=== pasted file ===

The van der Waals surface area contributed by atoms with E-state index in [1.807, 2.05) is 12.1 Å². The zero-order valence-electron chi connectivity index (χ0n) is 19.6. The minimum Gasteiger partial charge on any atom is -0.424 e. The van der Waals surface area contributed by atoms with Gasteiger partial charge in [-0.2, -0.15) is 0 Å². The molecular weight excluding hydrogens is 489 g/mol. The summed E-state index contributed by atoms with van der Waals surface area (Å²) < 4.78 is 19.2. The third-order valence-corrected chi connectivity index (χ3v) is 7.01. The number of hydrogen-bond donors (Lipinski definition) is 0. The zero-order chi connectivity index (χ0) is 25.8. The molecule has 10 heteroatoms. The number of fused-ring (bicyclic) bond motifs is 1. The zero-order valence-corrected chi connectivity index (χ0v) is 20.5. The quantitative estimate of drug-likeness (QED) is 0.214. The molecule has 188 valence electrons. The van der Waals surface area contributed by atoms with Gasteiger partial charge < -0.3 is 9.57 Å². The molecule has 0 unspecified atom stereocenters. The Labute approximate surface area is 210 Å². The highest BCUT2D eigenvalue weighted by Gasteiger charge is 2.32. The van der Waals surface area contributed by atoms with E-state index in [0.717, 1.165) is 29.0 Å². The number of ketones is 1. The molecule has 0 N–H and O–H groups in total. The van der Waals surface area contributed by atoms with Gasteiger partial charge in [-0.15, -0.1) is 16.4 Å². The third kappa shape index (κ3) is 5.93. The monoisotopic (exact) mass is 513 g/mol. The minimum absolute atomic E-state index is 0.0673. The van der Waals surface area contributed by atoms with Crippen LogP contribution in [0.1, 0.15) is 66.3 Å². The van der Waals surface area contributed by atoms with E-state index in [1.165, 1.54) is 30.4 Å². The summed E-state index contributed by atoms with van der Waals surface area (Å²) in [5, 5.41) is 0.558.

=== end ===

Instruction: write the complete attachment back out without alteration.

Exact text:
The van der Waals surface area contributed by atoms with E-state index in [1.807, 2.05) is 12.1 Å². The zero-order valence-electron chi connectivity index (χ0n) is 19.6. The minimum Gasteiger partial charge on any atom is -0.424 e. The van der Waals surface area contributed by atoms with Gasteiger partial charge in [-0.2, -0.15) is 0 Å². The molecular weight excluding hydrogens is 489 g/mol. The summed E-state index contributed by atoms with van der Waals surface area (Å²) < 4.78 is 19.2. The third-order valence-corrected chi connectivity index (χ3v) is 7.01. The number of hydrogen-bond donors (Lipinski definition) is 0. The zero-order chi connectivity index (χ0) is 25.8. The molecule has 10 heteroatoms. The number of fused-ring (bicyclic) bond motifs is 1. The zero-order valence-corrected chi connectivity index (χ0v) is 20.5. The quantitative estimate of drug-likeness (QED) is 0.214. The molecule has 188 valence electrons. The van der Waals surface area contributed by atoms with Gasteiger partial charge < -0.3 is 9.57 Å². The molecule has 0 unspecified atom stereocenters. The Labute approximate surface area is 210 Å². The highest BCUT2D eigenvalue weighted by Gasteiger charge is 2.32. The van der Waals surface area contributed by atoms with E-state index in [0.717, 1.165) is 29.0 Å². The number of ketones is 1. The molecule has 0 N–H and O–H groups in total. The van der Waals surface area contributed by atoms with Gasteiger partial charge in [-0.15, -0.1) is 16.4 Å². The third kappa shape index (κ3) is 5.93. The monoisotopic (exact) mass is 513 g/mol. The minimum absolute atomic E-state index is 0.0673. The van der Waals surface area contributed by atoms with Crippen LogP contribution in [0.1, 0.15) is 66.3 Å². The van der Waals surface area contributed by atoms with E-state index in [1.165, 1.54) is 30.4 Å². The summed E-state index contributed by atoms with van der Waals surface area (Å²) in [5, 5.41) is 0.558.